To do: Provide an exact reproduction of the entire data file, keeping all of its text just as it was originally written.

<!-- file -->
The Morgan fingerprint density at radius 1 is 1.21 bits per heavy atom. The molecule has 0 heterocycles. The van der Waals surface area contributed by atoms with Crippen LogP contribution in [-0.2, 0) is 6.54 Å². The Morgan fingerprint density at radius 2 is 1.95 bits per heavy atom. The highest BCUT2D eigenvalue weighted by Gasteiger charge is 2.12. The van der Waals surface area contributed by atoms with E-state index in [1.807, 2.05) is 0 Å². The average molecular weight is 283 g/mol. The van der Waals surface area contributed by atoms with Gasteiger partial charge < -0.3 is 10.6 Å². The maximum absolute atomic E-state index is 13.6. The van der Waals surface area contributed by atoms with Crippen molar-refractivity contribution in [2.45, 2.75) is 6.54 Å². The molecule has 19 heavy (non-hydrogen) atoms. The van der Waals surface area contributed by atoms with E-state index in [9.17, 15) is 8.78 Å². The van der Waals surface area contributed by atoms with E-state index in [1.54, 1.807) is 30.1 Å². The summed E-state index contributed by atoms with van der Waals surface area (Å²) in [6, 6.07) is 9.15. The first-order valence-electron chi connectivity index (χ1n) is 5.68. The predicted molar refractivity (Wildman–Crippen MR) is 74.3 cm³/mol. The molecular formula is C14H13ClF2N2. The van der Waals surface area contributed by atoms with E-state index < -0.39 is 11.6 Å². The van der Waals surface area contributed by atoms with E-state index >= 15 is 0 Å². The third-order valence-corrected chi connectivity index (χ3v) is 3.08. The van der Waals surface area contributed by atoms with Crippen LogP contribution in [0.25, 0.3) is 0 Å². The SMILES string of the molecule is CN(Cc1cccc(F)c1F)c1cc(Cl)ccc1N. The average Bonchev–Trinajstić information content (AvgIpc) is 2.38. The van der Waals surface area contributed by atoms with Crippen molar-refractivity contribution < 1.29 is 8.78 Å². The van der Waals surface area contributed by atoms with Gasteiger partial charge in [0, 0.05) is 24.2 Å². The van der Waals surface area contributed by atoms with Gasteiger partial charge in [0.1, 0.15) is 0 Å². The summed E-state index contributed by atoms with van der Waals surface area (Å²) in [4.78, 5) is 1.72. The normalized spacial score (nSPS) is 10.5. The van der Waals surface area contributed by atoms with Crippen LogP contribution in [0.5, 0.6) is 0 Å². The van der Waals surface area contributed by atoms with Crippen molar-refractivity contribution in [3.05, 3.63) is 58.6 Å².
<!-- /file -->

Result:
The Morgan fingerprint density at radius 1 is 1.21 bits per heavy atom. The molecule has 0 heterocycles. The van der Waals surface area contributed by atoms with Crippen LogP contribution in [-0.2, 0) is 6.54 Å². The Morgan fingerprint density at radius 2 is 1.95 bits per heavy atom. The highest BCUT2D eigenvalue weighted by Gasteiger charge is 2.12. The van der Waals surface area contributed by atoms with E-state index in [1.807, 2.05) is 0 Å². The average molecular weight is 283 g/mol. The van der Waals surface area contributed by atoms with Gasteiger partial charge < -0.3 is 10.6 Å². The maximum absolute atomic E-state index is 13.6. The van der Waals surface area contributed by atoms with Crippen molar-refractivity contribution in [2.45, 2.75) is 6.54 Å². The molecule has 19 heavy (non-hydrogen) atoms. The van der Waals surface area contributed by atoms with E-state index in [9.17, 15) is 8.78 Å². The van der Waals surface area contributed by atoms with E-state index in [1.54, 1.807) is 30.1 Å². The summed E-state index contributed by atoms with van der Waals surface area (Å²) in [6, 6.07) is 9.15. The first-order valence-electron chi connectivity index (χ1n) is 5.68. The predicted molar refractivity (Wildman–Crippen MR) is 74.3 cm³/mol. The molecular formula is C14H13ClF2N2. The van der Waals surface area contributed by atoms with E-state index < -0.39 is 11.6 Å². The van der Waals surface area contributed by atoms with E-state index >= 15 is 0 Å². The third-order valence-corrected chi connectivity index (χ3v) is 3.08. The van der Waals surface area contributed by atoms with Crippen LogP contribution in [0.25, 0.3) is 0 Å². The SMILES string of the molecule is CN(Cc1cccc(F)c1F)c1cc(Cl)ccc1N. The average Bonchev–Trinajstić information content (AvgIpc) is 2.38. The van der Waals surface area contributed by atoms with Crippen molar-refractivity contribution < 1.29 is 8.78 Å². The van der Waals surface area contributed by atoms with Gasteiger partial charge in [0, 0.05) is 24.2 Å². The van der Waals surface area contributed by atoms with Gasteiger partial charge in [0.1, 0.15) is 0 Å². The summed E-state index contributed by atoms with van der Waals surface area (Å²) in [4.78, 5) is 1.72. The normalized spacial score (nSPS) is 10.5. The van der Waals surface area contributed by atoms with Crippen LogP contribution in [0.5, 0.6) is 0 Å². The van der Waals surface area contributed by atoms with Crippen molar-refractivity contribution in [3.05, 3.63) is 58.6 Å².